That said, whilst he writes well and generally stands head and shoulders above most of his contemporaries, Keel is himself not without his blind spots. Much literature of this kind has an unfortunate habit of fixating on established science as the enemy so as to forge a bond with the more paranoid readers who never trusted those book-learnin' guys in the first place. It needs science to be its enemy to the point of refusing even to negotiate, because negotiations will inevitably work in the favour of the other side. Most crucially, science as a scapegoat shifts focus from the fact that there's really not much to say about the bloke who insists he saw a strange light in the sky and it didn't seem like a plane and then he felt a bit funny.

Keel tends not to dwell on the sceptics so much as others often do, but still descends to pointless sniping at what he describes as Type B scientists. Type A are the ones who invent shit, the guys you're not going to pick a fight with because you'll end up looking like a fucking idiot - Edison, Einstein and so on. Type B scientists are the university types which television stations call in when something needs denouncing as light from the planet Venus refracted through swamp gas; or in one specific case to suggest that something weird found washed up on a beach might be the supposedly more prosaic remains of a recently defrosted mammoth, prompting Keel to fume accordingly:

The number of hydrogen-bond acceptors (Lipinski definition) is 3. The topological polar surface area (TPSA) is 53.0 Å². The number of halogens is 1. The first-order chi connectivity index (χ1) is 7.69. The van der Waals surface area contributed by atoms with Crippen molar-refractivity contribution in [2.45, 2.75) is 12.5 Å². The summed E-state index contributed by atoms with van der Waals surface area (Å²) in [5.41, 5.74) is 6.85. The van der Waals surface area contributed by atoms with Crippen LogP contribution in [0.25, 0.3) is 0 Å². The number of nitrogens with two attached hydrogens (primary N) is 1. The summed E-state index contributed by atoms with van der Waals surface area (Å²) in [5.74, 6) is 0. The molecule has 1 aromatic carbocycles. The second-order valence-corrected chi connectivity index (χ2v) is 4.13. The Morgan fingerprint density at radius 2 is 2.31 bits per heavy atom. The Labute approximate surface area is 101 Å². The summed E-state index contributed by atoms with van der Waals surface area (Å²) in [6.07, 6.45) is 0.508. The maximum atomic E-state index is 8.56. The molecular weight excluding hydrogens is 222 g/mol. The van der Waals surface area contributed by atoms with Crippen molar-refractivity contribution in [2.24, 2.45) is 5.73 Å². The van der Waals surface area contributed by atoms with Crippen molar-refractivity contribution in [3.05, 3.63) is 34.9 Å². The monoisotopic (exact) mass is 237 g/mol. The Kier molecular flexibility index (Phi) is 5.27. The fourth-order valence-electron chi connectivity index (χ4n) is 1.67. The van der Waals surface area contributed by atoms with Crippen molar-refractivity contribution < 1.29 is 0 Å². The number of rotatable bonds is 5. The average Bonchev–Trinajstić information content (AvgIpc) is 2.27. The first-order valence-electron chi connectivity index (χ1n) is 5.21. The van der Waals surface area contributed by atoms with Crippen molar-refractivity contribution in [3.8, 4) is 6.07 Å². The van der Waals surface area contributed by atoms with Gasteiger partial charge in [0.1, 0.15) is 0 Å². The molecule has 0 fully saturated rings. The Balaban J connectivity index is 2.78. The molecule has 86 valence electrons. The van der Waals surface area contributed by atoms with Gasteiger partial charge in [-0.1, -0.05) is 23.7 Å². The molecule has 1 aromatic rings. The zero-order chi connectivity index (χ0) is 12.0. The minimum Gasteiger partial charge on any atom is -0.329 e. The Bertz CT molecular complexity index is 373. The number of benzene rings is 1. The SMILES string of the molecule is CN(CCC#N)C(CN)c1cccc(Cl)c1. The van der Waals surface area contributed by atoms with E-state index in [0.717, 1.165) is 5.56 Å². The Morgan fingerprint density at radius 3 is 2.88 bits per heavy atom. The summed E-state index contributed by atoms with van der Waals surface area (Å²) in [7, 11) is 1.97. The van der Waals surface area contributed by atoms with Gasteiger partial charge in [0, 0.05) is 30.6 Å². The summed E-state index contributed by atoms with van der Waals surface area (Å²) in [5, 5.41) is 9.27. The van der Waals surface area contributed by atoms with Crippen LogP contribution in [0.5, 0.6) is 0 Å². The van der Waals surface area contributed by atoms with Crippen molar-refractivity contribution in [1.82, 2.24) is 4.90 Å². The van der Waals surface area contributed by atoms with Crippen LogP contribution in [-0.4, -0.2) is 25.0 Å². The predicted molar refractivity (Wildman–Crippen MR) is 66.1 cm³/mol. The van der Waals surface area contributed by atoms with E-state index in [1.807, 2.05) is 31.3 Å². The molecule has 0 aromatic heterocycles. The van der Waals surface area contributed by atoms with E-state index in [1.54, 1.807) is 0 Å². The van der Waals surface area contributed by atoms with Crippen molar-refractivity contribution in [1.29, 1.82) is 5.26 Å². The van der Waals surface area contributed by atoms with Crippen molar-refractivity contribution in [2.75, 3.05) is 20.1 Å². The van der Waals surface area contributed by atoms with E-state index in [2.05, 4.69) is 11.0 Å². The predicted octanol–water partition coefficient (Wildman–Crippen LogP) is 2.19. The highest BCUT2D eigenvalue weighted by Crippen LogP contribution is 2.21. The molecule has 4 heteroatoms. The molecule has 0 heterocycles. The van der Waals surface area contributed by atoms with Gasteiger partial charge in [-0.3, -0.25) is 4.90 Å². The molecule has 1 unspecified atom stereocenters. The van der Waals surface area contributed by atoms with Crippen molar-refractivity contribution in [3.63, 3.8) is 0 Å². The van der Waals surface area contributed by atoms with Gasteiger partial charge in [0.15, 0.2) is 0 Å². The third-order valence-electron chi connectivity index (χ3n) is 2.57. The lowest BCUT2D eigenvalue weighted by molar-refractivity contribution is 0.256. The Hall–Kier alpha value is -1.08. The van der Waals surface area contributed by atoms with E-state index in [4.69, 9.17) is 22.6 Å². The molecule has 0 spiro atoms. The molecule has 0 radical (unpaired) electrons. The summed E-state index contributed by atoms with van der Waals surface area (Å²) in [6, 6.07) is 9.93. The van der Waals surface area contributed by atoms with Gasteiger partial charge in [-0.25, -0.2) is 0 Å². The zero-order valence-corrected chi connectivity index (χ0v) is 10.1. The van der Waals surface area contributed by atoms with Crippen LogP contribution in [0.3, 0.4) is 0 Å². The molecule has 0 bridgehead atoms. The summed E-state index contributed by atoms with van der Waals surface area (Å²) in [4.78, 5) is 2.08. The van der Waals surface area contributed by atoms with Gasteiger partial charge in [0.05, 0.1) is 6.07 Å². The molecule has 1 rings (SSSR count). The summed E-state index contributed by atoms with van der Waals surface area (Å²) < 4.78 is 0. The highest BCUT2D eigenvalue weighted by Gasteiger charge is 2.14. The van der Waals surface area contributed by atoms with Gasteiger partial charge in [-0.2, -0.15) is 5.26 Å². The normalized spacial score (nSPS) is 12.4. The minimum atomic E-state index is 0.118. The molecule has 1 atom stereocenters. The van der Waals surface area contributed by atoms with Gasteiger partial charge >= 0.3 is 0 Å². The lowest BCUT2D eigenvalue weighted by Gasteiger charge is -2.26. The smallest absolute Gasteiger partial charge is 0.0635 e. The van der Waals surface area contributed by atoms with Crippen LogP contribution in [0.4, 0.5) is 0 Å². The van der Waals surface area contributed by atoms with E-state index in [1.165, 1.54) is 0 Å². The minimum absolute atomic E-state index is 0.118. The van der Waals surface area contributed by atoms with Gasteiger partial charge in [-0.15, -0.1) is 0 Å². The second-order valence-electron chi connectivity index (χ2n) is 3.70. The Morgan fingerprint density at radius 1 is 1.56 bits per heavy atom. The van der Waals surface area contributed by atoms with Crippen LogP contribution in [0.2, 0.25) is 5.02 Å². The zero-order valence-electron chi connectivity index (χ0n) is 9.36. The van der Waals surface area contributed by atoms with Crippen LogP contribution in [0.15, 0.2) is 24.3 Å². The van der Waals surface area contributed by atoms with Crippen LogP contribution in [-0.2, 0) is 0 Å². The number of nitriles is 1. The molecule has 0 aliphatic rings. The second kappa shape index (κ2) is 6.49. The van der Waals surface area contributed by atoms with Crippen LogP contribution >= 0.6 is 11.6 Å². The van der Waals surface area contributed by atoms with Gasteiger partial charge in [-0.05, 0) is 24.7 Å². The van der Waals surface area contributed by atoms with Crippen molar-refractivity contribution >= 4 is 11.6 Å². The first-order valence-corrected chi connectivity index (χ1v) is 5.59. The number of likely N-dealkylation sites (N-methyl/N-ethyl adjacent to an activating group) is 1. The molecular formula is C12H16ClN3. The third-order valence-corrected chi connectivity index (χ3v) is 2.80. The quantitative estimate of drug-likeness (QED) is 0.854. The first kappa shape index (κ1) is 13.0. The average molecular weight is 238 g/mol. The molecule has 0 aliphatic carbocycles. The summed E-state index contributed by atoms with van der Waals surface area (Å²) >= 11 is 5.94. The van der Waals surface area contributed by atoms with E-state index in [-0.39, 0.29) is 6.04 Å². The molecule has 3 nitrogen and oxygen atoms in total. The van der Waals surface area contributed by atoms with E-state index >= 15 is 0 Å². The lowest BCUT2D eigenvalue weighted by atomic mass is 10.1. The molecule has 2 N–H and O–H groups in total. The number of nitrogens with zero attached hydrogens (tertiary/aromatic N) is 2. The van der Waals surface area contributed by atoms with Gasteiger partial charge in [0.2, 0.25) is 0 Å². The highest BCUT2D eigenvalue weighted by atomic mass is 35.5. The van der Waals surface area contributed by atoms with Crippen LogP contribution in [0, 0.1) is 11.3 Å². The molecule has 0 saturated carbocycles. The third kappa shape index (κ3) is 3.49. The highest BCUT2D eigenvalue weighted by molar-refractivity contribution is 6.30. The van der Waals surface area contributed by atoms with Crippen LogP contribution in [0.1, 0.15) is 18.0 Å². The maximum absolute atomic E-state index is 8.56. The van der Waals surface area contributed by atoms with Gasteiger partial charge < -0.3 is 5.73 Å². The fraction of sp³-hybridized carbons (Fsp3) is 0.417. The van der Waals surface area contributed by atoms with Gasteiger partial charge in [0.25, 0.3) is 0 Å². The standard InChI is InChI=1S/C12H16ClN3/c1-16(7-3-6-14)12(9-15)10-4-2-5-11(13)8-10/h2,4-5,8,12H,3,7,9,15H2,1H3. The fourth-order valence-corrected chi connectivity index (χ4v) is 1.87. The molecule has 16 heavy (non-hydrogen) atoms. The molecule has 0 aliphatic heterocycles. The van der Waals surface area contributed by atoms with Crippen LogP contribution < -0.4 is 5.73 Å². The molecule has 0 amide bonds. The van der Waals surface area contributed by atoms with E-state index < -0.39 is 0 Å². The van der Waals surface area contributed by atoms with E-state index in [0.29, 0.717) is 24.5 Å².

The iceberg hypothesis is not merely unscientific, it is moronic. So far as is known, no animal - modern or prehistoric - has ever been found encased in a floating iceberg.

Which is great except that he invokes the same frozen in an iceberg explanation for some other peculiar beastie discussed a couple of pages later, so it's fine when he makes certain suggestions...

Happily, there's not too much of this kind of defensive argument, and even if he doesn't state it directly, I would guess that Keel appreciates there's not much joy to be had in pouring scorn upon the laws of physics. Indeed, his strength is that he thinks about his subject and even engages in a degree of scepticism over and above that which is customarily adopted by UFOlogists aspiring to present a ludicrous veneer of scientific rigour, a veneer of scientific rigour which tends to exclude all the wackier tales.